President Bill Clinton will campaign tomorrow in Milwaukee for Tom Barrett in his recall fight against Scott Walker. Greg Sargent writes that this was a late-game decision that involved heavy lobbying from leaders in the Democratic Party.
|By: David Dayen Thursday May 31, 2012 11:40 am|
|By: David Dayen Friday May 25, 2012 11:46 am|
Any objective look at the Wisconsin recall right now, with a little over a week to go, would suggest that Scott Walker’s in a good position, and that Tom Barrett and the forces that engineered the recall are in trouble. Walker and his allied outside groups are outspending Barrett and his allies by 3:1 on TV ads, and by who knows how much on mailers and other campaign work. The DNC has solicited funds from their supporters in an email blast, but has yet to put their own money on the line, which has angered labor officials.
|By: David Dayen Monday May 21, 2012 6:30 pm|
The Milwaukee Journal-Sentinel, a conservative paper, endorsed Scott Walker in the June 5 recall election over the weekend, saying that his removal from office “isn’t justified.” The Sentinel spends the rest of the editorial detailing multiple reasons why Walker should be removed, concluding only that he hasn’t committed a crime . . . but what is his legal defense fund for?
|By: David Dayen Monday May 14, 2012 11:00 am|
Wisconsin’s Tea-GOP Governor Scott Walker campaigned on bringing 250,000 jobs to Wisconsin over his four-year term. A little over a year into that, as Minzie Chinn’s chart shows, he’s barely put jobs into positive territory. Reaching his 250,000 target would require average job growth equal to the strongest in Wisconsin history. Nonetheless, Walker is doubling down on the number.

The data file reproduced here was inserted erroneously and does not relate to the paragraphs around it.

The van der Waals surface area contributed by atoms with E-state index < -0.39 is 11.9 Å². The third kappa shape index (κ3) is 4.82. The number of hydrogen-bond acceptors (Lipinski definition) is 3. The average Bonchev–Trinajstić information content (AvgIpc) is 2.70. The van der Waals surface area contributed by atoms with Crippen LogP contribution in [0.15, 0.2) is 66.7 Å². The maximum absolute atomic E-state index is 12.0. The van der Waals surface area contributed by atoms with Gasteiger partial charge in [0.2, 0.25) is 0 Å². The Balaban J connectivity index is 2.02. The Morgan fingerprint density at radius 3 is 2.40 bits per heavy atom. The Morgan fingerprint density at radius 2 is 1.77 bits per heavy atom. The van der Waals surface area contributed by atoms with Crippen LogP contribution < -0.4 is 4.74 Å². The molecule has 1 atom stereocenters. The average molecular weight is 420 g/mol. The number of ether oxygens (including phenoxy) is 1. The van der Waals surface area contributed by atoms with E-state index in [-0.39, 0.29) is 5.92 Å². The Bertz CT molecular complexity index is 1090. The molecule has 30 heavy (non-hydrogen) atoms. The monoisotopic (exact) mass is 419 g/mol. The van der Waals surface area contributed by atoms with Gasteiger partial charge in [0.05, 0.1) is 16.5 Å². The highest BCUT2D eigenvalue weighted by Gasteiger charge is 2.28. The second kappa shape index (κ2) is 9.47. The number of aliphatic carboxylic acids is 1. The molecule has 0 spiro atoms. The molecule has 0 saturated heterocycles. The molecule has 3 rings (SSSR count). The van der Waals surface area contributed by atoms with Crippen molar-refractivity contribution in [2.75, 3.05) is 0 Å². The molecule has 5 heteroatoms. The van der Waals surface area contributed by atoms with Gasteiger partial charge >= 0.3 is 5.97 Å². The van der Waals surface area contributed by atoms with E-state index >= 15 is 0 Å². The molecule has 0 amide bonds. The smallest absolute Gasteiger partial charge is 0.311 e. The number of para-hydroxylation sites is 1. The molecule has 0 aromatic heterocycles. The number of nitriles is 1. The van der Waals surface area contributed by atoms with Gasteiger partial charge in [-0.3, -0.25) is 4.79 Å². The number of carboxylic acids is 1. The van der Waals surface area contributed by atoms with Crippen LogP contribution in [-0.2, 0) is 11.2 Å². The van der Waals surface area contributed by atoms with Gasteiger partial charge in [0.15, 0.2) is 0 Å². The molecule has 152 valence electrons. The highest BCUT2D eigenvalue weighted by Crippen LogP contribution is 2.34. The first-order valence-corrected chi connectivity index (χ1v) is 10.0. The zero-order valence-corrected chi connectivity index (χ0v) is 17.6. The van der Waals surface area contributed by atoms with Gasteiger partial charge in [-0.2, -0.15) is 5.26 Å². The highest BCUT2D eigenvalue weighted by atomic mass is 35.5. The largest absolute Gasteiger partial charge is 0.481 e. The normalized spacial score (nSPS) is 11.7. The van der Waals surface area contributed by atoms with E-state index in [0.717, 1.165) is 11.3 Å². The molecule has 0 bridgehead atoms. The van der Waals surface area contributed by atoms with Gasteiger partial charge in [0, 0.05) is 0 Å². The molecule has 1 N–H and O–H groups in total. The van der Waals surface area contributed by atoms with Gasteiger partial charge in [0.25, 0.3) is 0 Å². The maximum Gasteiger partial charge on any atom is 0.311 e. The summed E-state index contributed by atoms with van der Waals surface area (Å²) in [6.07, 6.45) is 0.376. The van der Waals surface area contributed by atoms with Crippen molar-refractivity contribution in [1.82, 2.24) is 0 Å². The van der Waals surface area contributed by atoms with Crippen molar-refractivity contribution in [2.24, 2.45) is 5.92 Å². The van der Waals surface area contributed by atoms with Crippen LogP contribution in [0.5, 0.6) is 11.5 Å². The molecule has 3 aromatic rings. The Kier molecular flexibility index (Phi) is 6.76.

|By: David Dayen Friday May 11, 2012 9:20 am|
Wisconsin governor Scott Walker, facing a recall election in a little over three weeks, was caught on tape telling a top donor that he has a strategy to turn Wisconsin into a right to work state.
|By: David Dayen Wednesday April 11, 2012 7:17 pm|
Milwaukee Mayor Tom Barrett’s first ad of the gubernatorial recall election in Wisconsin begins by asking the question, “isn’t it time to end the civil war in Wisconsin?” He was referring to Scott Walker and the war on public employees, but he could be referring to the battle among Democrats over the next month, since unions have endorsed Kathleen Falk instead.
|By: David Dayen Saturday March 31, 2012 11:00 am|
The judge, Obama appointee William M. Conley, did not touch the provision most associated with the law, which removes all collective bargaining rights except circumscribed increases in pay for most public employees. However, Conley did strike down the measure that forced unions to annually re-certify with an “absolute” majority of all workers, and the “automatic dues” ban, which stopped union dues from being taken out of worker paychecks. Conley said in his opinion that the exemption for public safety workers from the rules (remember that these unions mostly supported Walker’s election back in 2010) made it so that the state was picking and choosing among workers to punish, violating equal protection laws.
|By: David Dayen Wednesday February 1, 2012 11:50 am|
Arizona Republicans are proposing a bill to strip public unions of collective bargaining rights and impose limits even more egregious than those adopted in Wisconsin. Even though it’s been strongly opposed elsewhere, it’s a strategy to defang unions and undermine political funding for the Democratic Party.
|By: David Dayen Saturday December 31, 2011 4:24 pm|
The case, which the state Supreme Court threw out in a 4-3 ruling, included the participation of Michael Gableman, the Supreme Court justice who received thousands of dollars in free legal services from a high-powered conservative law firm in the state which frequently works on cases before the Court (in a fitting twist, Gableman secured the law firm’s services to defend him in an ethics case). In fact, Michael Best & Friedrich, the law firm in question, worked for the state and Walker’s administration in the case of the anti-union law. Gableman never recused himself from the case, and provided the deciding vote, overturning the ruling from a Dane County district court judge.
|By: David Dayen Tuesday December 20, 2011 8:20 am|
Wisconsin may have to add another recall. One of the Republican-appointed judges on the Wisconsin Supreme Court, an elected position that is subject to recall, has been caught in a major scandal, ruling on cases represented by the same law firm that provided him free legal services.